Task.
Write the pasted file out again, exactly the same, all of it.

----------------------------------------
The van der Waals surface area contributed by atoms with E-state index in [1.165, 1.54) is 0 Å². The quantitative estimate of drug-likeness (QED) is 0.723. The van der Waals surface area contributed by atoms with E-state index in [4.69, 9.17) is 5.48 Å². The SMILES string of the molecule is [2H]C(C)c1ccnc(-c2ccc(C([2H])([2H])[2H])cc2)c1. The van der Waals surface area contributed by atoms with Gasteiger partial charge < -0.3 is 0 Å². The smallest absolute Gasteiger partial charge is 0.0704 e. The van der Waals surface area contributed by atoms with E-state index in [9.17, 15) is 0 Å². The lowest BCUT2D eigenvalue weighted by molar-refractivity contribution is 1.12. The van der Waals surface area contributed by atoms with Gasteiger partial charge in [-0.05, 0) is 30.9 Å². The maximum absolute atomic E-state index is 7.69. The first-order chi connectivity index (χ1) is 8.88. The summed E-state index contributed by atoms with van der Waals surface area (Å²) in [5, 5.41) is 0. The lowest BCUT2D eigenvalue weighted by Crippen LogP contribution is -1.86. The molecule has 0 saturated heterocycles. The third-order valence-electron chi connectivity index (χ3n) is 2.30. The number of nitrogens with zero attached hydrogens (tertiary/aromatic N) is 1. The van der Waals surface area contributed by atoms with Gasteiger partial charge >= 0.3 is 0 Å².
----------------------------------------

The van der Waals surface area contributed by atoms with E-state index in [1.165, 1.54) is 0 Å². The quantitative estimate of drug-likeness (QED) is 0.723. The van der Waals surface area contributed by atoms with E-state index in [4.69, 9.17) is 5.48 Å². The SMILES string of the molecule is [2H]C(C)c1ccnc(-c2ccc(C([2H])([2H])[2H])cc2)c1. The van der Waals surface area contributed by atoms with Gasteiger partial charge < -0.3 is 0 Å². The smallest absolute Gasteiger partial charge is 0.0704 e. The van der Waals surface area contributed by atoms with E-state index in [9.17, 15) is 0 Å². The lowest BCUT2D eigenvalue weighted by molar-refractivity contribution is 1.12. The van der Waals surface area contributed by atoms with Gasteiger partial charge in [-0.05, 0) is 30.9 Å². The maximum absolute atomic E-state index is 7.69. The first-order chi connectivity index (χ1) is 8.88. The summed E-state index contributed by atoms with van der Waals surface area (Å²) in [5, 5.41) is 0. The lowest BCUT2D eigenvalue weighted by Crippen LogP contribution is -1.86. The molecule has 0 saturated heterocycles. The third-order valence-electron chi connectivity index (χ3n) is 2.30. The number of nitrogens with zero attached hydrogens (tertiary/aromatic N) is 1. The van der Waals surface area contributed by atoms with Gasteiger partial charge >= 0.3 is 0 Å².